The blast was so powerful it nearly vaporized the suicide bomber's car, leaving only its engine partially intact, the Associated Press reported.
Body parts and pools of blood scattered the street outside the clinic in Hillah, a predominantly Shiite area about 60 miles south of Baghdad. The injured were piled into pickup trucks and taken to nearby hospitals.
Dia Mohammed, the director of Hillah General Hospital, said most of the 115 dead and 133 wounded were recruits waiting to take physicals as part of the application process to join the Iraqi police and national guard, reported the AP.
"I was lined up near the medical center, waiting for my turn for the medical exam in order to apply for work in the police," said Abdullah Salih, 22. "Suddenly, I heard a very big explosion. I was thrown several meters away and I had burns in my legs and hands, then I was taken to the hospital."
"I was lucky because I was the last person in line when the explosion took place," said Muhsin Hadi, 29, a recruit, whose leg was broken from the blast. "Suddenly there was panic, and many frightened people stepped on me. I lost consciousness and the next thing I was aware of was being in the hospital."
Babil province police headquarters said "several people" were arrested in connection with the blast. Insurgents have repeatedly targeted security recruits.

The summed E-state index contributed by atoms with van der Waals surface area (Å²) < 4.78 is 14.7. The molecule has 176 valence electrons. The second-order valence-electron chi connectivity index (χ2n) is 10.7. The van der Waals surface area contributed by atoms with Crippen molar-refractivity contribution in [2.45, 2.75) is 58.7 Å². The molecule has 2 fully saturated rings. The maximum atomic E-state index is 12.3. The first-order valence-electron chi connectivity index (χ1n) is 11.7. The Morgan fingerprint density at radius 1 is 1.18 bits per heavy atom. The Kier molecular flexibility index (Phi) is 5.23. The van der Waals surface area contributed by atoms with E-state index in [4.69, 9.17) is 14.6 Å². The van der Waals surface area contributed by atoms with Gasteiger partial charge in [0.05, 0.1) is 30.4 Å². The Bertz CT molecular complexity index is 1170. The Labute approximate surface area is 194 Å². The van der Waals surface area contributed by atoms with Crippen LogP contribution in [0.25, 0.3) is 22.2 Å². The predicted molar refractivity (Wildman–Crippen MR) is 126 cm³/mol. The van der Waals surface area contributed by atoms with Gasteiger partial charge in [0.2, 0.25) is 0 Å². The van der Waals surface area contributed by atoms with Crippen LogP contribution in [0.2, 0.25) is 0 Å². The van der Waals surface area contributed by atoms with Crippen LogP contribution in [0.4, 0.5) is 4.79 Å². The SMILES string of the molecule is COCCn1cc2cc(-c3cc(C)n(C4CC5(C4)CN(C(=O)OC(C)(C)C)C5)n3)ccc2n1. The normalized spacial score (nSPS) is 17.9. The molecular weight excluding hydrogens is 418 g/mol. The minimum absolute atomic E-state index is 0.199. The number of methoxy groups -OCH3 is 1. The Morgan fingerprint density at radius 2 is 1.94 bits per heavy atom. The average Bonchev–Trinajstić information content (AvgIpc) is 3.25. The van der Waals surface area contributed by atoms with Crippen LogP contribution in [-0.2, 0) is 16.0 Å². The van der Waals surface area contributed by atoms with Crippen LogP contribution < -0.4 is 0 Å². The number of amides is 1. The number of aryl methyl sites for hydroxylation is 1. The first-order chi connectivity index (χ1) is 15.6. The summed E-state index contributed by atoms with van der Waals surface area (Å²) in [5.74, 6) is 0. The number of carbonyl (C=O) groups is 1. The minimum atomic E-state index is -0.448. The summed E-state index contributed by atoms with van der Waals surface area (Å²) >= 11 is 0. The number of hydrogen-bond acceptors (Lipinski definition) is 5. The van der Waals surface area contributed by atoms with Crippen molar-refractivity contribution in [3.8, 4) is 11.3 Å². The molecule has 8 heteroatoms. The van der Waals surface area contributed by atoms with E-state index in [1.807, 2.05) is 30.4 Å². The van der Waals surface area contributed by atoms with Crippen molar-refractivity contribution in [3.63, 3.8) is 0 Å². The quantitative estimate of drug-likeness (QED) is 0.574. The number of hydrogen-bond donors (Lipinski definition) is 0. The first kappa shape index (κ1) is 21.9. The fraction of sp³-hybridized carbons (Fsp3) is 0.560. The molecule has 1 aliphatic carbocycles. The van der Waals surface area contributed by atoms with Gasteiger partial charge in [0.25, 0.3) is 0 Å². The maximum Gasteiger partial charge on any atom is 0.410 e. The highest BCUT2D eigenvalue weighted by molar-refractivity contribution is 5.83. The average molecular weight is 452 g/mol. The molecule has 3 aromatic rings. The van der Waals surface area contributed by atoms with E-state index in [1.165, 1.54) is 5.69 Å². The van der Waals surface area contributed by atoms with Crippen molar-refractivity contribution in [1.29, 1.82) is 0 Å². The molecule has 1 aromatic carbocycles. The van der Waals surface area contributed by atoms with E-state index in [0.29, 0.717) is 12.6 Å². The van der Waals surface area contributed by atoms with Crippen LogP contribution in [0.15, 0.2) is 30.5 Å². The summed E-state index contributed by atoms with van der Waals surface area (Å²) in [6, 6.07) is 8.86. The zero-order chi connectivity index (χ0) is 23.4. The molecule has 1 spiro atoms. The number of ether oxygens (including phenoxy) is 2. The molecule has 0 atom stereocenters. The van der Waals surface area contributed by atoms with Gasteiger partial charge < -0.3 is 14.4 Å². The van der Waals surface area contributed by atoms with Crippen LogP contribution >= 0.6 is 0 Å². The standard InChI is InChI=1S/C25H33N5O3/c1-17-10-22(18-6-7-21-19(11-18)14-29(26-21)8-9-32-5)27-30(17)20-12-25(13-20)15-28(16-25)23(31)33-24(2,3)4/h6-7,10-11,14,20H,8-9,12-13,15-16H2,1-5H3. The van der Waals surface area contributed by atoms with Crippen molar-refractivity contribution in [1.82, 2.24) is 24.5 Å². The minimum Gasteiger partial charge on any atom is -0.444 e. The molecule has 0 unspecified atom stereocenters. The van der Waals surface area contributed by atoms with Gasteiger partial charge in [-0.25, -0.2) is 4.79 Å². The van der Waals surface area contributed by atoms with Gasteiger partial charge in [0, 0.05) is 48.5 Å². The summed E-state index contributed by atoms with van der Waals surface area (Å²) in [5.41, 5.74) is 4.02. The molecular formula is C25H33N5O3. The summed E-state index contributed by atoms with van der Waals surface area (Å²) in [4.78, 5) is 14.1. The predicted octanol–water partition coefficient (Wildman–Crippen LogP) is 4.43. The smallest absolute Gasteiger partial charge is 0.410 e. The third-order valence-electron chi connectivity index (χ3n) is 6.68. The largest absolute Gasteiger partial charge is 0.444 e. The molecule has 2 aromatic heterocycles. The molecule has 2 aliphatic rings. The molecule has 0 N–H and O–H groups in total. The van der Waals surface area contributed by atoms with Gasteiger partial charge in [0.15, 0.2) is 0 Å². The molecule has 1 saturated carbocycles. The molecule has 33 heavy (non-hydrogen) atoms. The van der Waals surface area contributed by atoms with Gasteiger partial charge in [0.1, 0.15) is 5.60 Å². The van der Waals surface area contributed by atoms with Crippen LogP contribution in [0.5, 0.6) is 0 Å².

The deadliest previous single attack occurred Aug. 29, 2003 when a car bomb exploded outside a mosque in Najaf, killing more than 85 people, including Shiite leader Ayatollah Mohammed Baqir al-Hakim.
A second car bomb exploded Monday at a police checkpoint in Musayyib, about 20 miles north of Hillah, killing one policeman and wounding several others, according to a police source, the AP reported.
Meanwhile, Iraqi officials said Sunday that Syria had captured Saddam Hussein's half-brother, a most-wanted leader in the Sunni-based insurgency.
Sabawi Ibrahim al-Hassan, who shared a mother with Saddam, was nabbed along with 29 other fugitive members of the former dictator's Baath Party in Hasakah in northeastern Syria, 30 miles from the Iraqi border, the officials said on condition of anonymity, reported the AP. The U.S. military in Iraq had no immediate comment.